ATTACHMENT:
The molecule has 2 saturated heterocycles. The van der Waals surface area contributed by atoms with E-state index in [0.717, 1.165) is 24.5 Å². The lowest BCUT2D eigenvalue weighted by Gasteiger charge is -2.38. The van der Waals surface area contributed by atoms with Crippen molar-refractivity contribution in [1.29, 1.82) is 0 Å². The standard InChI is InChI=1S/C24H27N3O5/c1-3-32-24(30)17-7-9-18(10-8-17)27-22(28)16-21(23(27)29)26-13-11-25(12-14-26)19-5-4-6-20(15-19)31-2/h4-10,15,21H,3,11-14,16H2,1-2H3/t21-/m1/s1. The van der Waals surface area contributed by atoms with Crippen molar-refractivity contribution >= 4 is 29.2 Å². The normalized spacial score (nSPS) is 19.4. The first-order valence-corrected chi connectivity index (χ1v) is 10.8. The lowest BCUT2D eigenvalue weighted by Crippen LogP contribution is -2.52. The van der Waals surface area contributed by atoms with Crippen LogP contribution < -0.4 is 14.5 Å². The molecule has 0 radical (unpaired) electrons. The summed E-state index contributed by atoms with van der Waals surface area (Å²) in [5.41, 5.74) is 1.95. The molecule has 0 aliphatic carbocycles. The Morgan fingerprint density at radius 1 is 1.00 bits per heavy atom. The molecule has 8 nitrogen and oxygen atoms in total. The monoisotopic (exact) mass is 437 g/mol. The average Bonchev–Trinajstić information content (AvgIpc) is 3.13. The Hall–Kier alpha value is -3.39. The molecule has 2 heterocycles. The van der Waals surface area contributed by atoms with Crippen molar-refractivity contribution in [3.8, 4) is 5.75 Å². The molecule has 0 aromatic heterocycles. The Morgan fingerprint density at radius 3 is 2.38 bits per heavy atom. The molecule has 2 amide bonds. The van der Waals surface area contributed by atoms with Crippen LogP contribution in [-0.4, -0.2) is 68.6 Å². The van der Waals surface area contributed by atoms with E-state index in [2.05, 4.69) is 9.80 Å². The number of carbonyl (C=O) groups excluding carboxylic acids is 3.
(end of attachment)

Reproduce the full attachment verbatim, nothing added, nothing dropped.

The molecule has 2 saturated heterocycles. The van der Waals surface area contributed by atoms with E-state index in [0.717, 1.165) is 24.5 Å². The lowest BCUT2D eigenvalue weighted by Gasteiger charge is -2.38. The van der Waals surface area contributed by atoms with Crippen molar-refractivity contribution in [1.29, 1.82) is 0 Å². The standard InChI is InChI=1S/C24H27N3O5/c1-3-32-24(30)17-7-9-18(10-8-17)27-22(28)16-21(23(27)29)26-13-11-25(12-14-26)19-5-4-6-20(15-19)31-2/h4-10,15,21H,3,11-14,16H2,1-2H3/t21-/m1/s1. The van der Waals surface area contributed by atoms with Crippen molar-refractivity contribution >= 4 is 29.2 Å². The normalized spacial score (nSPS) is 19.4. The first-order valence-corrected chi connectivity index (χ1v) is 10.8. The lowest BCUT2D eigenvalue weighted by Crippen LogP contribution is -2.52. The van der Waals surface area contributed by atoms with Crippen LogP contribution < -0.4 is 14.5 Å². The molecule has 0 radical (unpaired) electrons. The summed E-state index contributed by atoms with van der Waals surface area (Å²) in [5.41, 5.74) is 1.95. The molecule has 0 aliphatic carbocycles. The Morgan fingerprint density at radius 1 is 1.00 bits per heavy atom. The molecule has 8 nitrogen and oxygen atoms in total. The monoisotopic (exact) mass is 437 g/mol. The average Bonchev–Trinajstić information content (AvgIpc) is 3.13. The Hall–Kier alpha value is -3.39. The molecule has 2 heterocycles. The van der Waals surface area contributed by atoms with Crippen molar-refractivity contribution in [3.8, 4) is 5.75 Å². The molecule has 0 aromatic heterocycles. The Morgan fingerprint density at radius 3 is 2.38 bits per heavy atom. The molecule has 2 amide bonds. The van der Waals surface area contributed by atoms with Crippen LogP contribution in [-0.4, -0.2) is 68.6 Å². The van der Waals surface area contributed by atoms with E-state index in [2.05, 4.69) is 9.80 Å². The number of carbonyl (C=O) groups excluding carboxylic acids is 3.